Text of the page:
P.S. Have you actually broken down in Korea from all the emotions yet? Like, I mean in public or something?

  5. yeah, after a more than a month of frustration after frustration – no bank, no phone, nobody telling me what’s going on, no friends nearby, no money, and impossible working conditions, when I heard I wasn’t going to get my flight money reimbursed I just broke down and started bawling at my workplace, amongst all my co-workers. It was just everything piled up.

    We’re human. It happens. Hopefully the resolution comes sooner than later. But it always does.

  6. Nope, they don’t. And it doesn’t seem to be a problem either. Of course, I’m not physically intimate with anyone so I can’t really say for sure!

    You can’t find deodorant on any of the shelves in any of the stores except maybe one or two stores in Itaewon which caters to the foreign community or armed forces.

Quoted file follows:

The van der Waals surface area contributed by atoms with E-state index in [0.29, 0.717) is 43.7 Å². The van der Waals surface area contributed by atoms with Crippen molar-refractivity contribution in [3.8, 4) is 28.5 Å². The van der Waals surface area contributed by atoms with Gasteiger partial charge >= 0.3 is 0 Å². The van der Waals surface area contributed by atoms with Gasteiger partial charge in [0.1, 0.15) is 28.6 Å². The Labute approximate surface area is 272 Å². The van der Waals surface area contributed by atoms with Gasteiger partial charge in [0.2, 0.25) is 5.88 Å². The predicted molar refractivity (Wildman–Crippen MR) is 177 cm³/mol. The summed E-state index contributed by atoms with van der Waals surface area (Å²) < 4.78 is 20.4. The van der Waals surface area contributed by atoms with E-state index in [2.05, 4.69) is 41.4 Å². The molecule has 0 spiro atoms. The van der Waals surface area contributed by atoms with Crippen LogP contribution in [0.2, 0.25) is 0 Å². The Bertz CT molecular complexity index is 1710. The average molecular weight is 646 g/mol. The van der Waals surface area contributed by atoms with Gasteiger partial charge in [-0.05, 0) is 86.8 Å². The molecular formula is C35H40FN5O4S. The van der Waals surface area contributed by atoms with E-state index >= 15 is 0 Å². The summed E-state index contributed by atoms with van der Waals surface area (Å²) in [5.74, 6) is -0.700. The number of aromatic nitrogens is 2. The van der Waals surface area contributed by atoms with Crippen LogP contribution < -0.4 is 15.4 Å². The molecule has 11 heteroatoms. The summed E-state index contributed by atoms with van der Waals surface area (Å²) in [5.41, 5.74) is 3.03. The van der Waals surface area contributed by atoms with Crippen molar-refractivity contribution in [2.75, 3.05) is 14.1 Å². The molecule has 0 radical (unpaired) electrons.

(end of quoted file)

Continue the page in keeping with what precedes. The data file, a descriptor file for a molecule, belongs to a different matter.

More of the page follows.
I seriously think it’s a genetic thing – all my life everyone around me has sweat and produced body odor, while me I am typically scentless, so I’ve never used it much either. Only on the worst days of summer or when I am ill.

    But in Korea I’ve been sick FOUR times now. And it’s really really humid here.

    btw, bring a lot of supplements and some airborne tablets – you’re going to visit a more heavily populated country with lots of new things your body’s not used to!

  7. You shake some into your hand first…

    bear in mind that it’s not an antiperspirant, though it does have talc in it to keep you a little dry.

  8. I never wore deodorant or antiperspirant either, except few times as a precaution but I can count them on the fingers of one hand. However, I didn’t know Korean don’t wear deodorant. I didn’t brought any when I went to Korea and didn’t try to buy any.